Young professionals believe the world is their oyster.
They get out of grad school and they’re ready to hit the ground running. They expect to do what they want, when they want, and find success.
While this mindset is positive, it’s essential to learn a few practical lessons to avoid getting yourself in over your head. If you want to set yourself up for success, you need to prevent foolish errors that will cost you dearly in the long run.
Here are the biggest mistakes entrepreneurs make (often at the beginning of their careers). Learn how to shift your mindset to purpose-driven leadership.
I was talking with author Jack Stack, who wrote and founded the Great Game of Business. We were discussing the young professionals we work with and the common mistakes we see in their career paths. Jack told me every week, he’s approached by young MBAs seeking his help. Often, they went through his program and followed the steps: get an idea, finance the plan, eventually go public.
The entire process breaks down once they’ve mortgaged their home, cashed in their savings, and convinced their parents to mortgage their house as well. Suddenly, they’re stuck with a bunch of financial obligations, but they haven’t really proven they can earn money with their plans.
According to Jack, once they’ve reached this point, it’s already too late to turn back. They’ve missed the mark in the first step by not examining the deeper purpose behind their great idea.
It’s heartbreaking for any of us to see a young professional go through this situation. It’s one of those issues they could avoid if they were aware of the common mistakes many entrepreneurs make.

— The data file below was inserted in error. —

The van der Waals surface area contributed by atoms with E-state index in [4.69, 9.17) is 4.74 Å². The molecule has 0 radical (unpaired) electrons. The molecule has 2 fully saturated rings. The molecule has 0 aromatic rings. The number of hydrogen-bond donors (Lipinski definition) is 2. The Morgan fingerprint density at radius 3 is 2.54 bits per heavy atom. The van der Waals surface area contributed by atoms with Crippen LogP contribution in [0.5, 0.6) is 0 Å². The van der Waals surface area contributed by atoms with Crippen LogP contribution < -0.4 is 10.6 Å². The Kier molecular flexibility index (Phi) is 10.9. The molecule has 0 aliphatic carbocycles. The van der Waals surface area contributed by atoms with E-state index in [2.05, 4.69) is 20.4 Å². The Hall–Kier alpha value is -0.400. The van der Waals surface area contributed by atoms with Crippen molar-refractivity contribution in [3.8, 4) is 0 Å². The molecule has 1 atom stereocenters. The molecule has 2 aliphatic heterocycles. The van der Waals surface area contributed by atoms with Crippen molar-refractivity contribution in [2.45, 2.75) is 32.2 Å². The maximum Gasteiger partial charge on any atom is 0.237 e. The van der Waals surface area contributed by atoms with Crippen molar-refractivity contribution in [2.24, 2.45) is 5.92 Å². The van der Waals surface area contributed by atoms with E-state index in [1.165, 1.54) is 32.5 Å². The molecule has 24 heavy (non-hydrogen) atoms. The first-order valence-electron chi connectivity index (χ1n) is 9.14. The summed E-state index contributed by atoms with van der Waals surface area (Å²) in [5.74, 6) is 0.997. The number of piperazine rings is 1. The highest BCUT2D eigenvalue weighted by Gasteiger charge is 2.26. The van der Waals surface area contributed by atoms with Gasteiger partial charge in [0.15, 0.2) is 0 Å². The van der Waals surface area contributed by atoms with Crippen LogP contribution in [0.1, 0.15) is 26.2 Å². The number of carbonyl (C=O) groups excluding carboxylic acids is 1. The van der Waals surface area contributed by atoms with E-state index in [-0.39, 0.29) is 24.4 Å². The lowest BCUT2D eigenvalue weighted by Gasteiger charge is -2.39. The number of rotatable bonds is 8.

The entrepreneurial spirit is indomitable. Most successful entrepreneurs jump in because they believe in it. They know they have a great idea and it’s a solution to the problems of the world.
But, while jumping in is excellent, you shouldn’t quit your day job right away. While it means long hours and hard work, your regular job is your safety net. So many entrepreneurs have a reactive purpose when they start a business. They don’t want a boss, or they want money, but they don’t realize how much it actually costs to run a business. They may love a challenge where they really grow, and they feel a boss stifles their ability to shine.
Even as an entrepreneur, your clients and customers become your boss. If you don’t think of them as your boss, you’re adopting the wrong mindset, and you will fail.
If you see money as your road to freedom, you should realize it’s a hollow path. Money becomes a trap in which you’re trading your freedom to earn a little more. You must have a stronger purpose for your business than “be free and earn lots of money.” As you’re working the purpose out, keep working on your day job. Starting a business costs much more than you realize.
Hand in hand with the idea of quitting your day job is the idea of taking on more than you can reasonably pay off. I’ve seen so many professionals who go out, hustle investors, liquidate their assets, and throw everything into starting their venture.
But when the rubber hits the road, they don’t know how to lead a company to success. As Jack says, they don’t ensure everyone has a stake in the game. They don’t harness the resources at their disposal. Within every company, there are people with brains and hearts—ideas and passion. These people want to become stakeholders. They want to help your business succeed (provided you’ve carefully chosen your team and sufficiently motivated and inspired them through your leadership).
Young entrepreneurs often don’t understand accountability in business. They don’t know how to account for how or why they’re running their business, or where they stand in relation to their future success. They don’t know how to move from where they are to where they want and need to be.